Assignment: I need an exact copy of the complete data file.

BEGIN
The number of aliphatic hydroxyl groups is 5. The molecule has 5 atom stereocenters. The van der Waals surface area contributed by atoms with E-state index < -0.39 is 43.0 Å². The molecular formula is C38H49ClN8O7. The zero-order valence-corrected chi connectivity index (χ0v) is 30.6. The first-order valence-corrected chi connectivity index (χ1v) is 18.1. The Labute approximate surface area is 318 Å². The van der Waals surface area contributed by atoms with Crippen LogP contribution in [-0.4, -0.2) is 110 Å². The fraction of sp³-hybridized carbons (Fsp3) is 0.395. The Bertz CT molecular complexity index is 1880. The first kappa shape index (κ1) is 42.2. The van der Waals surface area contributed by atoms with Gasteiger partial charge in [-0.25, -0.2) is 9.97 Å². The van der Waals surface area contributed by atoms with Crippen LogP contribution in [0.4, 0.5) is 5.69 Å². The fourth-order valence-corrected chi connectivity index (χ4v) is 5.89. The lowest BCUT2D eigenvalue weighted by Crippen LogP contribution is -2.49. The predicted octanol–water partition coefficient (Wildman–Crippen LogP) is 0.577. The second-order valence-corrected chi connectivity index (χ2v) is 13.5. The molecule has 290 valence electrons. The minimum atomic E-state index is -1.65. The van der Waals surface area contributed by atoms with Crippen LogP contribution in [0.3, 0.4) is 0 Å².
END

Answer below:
The number of aliphatic hydroxyl groups is 5. The molecule has 5 atom stereocenters. The van der Waals surface area contributed by atoms with E-state index < -0.39 is 43.0 Å². The molecular formula is C38H49ClN8O7. The zero-order valence-corrected chi connectivity index (χ0v) is 30.6. The first-order valence-corrected chi connectivity index (χ1v) is 18.1. The Labute approximate surface area is 318 Å². The van der Waals surface area contributed by atoms with Crippen LogP contribution in [-0.4, -0.2) is 110 Å². The fraction of sp³-hybridized carbons (Fsp3) is 0.395. The Bertz CT molecular complexity index is 1880. The first kappa shape index (κ1) is 42.2. The van der Waals surface area contributed by atoms with Gasteiger partial charge in [-0.25, -0.2) is 9.97 Å². The van der Waals surface area contributed by atoms with Crippen LogP contribution in [0.4, 0.5) is 5.69 Å². The fourth-order valence-corrected chi connectivity index (χ4v) is 5.89. The lowest BCUT2D eigenvalue weighted by Crippen LogP contribution is -2.49. The predicted octanol–water partition coefficient (Wildman–Crippen LogP) is 0.577. The second-order valence-corrected chi connectivity index (χ2v) is 13.5. The molecule has 290 valence electrons. The minimum atomic E-state index is -1.65. The van der Waals surface area contributed by atoms with Crippen LogP contribution in [0.3, 0.4) is 0 Å².